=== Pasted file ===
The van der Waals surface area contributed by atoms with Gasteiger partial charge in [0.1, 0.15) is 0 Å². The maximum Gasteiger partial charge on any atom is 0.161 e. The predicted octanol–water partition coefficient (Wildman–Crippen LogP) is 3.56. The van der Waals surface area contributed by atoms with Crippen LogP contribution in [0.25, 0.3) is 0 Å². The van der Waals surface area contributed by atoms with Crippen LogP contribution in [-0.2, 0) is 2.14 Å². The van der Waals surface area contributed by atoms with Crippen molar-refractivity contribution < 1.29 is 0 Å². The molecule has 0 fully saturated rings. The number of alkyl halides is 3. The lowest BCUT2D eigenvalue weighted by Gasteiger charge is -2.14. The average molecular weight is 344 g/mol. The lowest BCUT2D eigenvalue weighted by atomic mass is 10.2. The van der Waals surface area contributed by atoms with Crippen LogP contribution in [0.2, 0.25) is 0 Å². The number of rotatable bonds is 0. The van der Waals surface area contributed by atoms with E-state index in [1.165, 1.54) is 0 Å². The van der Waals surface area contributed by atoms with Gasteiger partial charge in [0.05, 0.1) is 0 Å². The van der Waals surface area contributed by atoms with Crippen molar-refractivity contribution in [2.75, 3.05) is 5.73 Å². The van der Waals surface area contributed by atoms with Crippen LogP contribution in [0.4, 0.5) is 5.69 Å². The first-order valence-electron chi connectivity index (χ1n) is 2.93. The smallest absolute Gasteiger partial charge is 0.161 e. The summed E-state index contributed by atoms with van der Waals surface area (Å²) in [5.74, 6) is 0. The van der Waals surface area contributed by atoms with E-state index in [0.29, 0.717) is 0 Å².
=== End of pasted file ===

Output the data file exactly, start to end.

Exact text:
The van der Waals surface area contributed by atoms with Gasteiger partial charge in [0.1, 0.15) is 0 Å². The maximum Gasteiger partial charge on any atom is 0.161 e. The predicted octanol–water partition coefficient (Wildman–Crippen LogP) is 3.56. The van der Waals surface area contributed by atoms with Crippen LogP contribution in [0.25, 0.3) is 0 Å². The van der Waals surface area contributed by atoms with Crippen LogP contribution in [-0.2, 0) is 2.14 Å². The van der Waals surface area contributed by atoms with Crippen molar-refractivity contribution < 1.29 is 0 Å². The molecule has 0 fully saturated rings. The number of alkyl halides is 3. The lowest BCUT2D eigenvalue weighted by Gasteiger charge is -2.14. The average molecular weight is 344 g/mol. The lowest BCUT2D eigenvalue weighted by atomic mass is 10.2. The van der Waals surface area contributed by atoms with Crippen LogP contribution in [0.2, 0.25) is 0 Å². The number of rotatable bonds is 0. The van der Waals surface area contributed by atoms with E-state index in [1.165, 1.54) is 0 Å². The van der Waals surface area contributed by atoms with Gasteiger partial charge in [0.05, 0.1) is 0 Å². The van der Waals surface area contributed by atoms with Crippen molar-refractivity contribution in [2.75, 3.05) is 5.73 Å². The van der Waals surface area contributed by atoms with Crippen LogP contribution in [0.4, 0.5) is 5.69 Å². The first-order valence-electron chi connectivity index (χ1n) is 2.93. The smallest absolute Gasteiger partial charge is 0.161 e. The summed E-state index contributed by atoms with van der Waals surface area (Å²) in [5.74, 6) is 0. The van der Waals surface area contributed by atoms with E-state index in [0.29, 0.717) is 0 Å².